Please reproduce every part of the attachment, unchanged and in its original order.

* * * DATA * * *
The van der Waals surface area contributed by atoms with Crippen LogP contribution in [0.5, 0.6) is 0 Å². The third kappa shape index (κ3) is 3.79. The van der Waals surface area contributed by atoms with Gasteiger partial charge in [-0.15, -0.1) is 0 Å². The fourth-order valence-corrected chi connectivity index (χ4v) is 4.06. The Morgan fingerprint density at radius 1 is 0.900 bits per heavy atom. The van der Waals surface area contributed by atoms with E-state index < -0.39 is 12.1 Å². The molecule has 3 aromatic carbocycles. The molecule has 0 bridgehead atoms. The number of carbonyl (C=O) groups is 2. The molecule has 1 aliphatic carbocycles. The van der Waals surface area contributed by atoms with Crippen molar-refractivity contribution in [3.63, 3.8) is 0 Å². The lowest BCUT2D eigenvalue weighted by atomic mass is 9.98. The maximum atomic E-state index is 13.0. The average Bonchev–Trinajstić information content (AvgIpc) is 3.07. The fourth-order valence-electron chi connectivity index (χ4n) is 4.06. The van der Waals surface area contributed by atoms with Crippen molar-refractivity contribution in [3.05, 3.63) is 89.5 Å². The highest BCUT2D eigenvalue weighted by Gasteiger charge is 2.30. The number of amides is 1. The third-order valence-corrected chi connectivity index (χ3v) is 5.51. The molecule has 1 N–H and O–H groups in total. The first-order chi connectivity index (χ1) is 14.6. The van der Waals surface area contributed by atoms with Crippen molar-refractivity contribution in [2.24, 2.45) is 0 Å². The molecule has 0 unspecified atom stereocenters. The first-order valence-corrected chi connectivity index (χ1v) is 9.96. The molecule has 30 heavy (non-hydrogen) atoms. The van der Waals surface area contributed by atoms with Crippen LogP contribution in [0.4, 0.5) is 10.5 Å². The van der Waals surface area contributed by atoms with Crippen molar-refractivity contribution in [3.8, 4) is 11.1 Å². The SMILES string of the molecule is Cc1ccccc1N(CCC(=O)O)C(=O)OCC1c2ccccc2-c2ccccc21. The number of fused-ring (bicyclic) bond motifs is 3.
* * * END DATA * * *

The van der Waals surface area contributed by atoms with Crippen LogP contribution in [0.5, 0.6) is 0 Å². The third kappa shape index (κ3) is 3.79. The van der Waals surface area contributed by atoms with Gasteiger partial charge in [-0.15, -0.1) is 0 Å². The fourth-order valence-corrected chi connectivity index (χ4v) is 4.06. The Morgan fingerprint density at radius 1 is 0.900 bits per heavy atom. The van der Waals surface area contributed by atoms with E-state index < -0.39 is 12.1 Å². The molecule has 3 aromatic carbocycles. The molecule has 0 bridgehead atoms. The number of carbonyl (C=O) groups is 2. The molecule has 1 aliphatic carbocycles. The van der Waals surface area contributed by atoms with Crippen molar-refractivity contribution in [3.63, 3.8) is 0 Å². The lowest BCUT2D eigenvalue weighted by atomic mass is 9.98. The maximum atomic E-state index is 13.0. The average Bonchev–Trinajstić information content (AvgIpc) is 3.07. The fourth-order valence-electron chi connectivity index (χ4n) is 4.06. The van der Waals surface area contributed by atoms with Crippen molar-refractivity contribution in [3.05, 3.63) is 89.5 Å². The highest BCUT2D eigenvalue weighted by Gasteiger charge is 2.30. The number of amides is 1. The third-order valence-corrected chi connectivity index (χ3v) is 5.51. The molecule has 1 N–H and O–H groups in total. The first-order chi connectivity index (χ1) is 14.6. The van der Waals surface area contributed by atoms with Crippen molar-refractivity contribution in [2.24, 2.45) is 0 Å². The molecule has 0 unspecified atom stereocenters. The first-order valence-corrected chi connectivity index (χ1v) is 9.96. The molecule has 30 heavy (non-hydrogen) atoms. The van der Waals surface area contributed by atoms with Crippen LogP contribution in [0.4, 0.5) is 10.5 Å². The van der Waals surface area contributed by atoms with Crippen molar-refractivity contribution in [3.8, 4) is 11.1 Å². The SMILES string of the molecule is Cc1ccccc1N(CCC(=O)O)C(=O)OCC1c2ccccc2-c2ccccc21. The number of fused-ring (bicyclic) bond motifs is 3.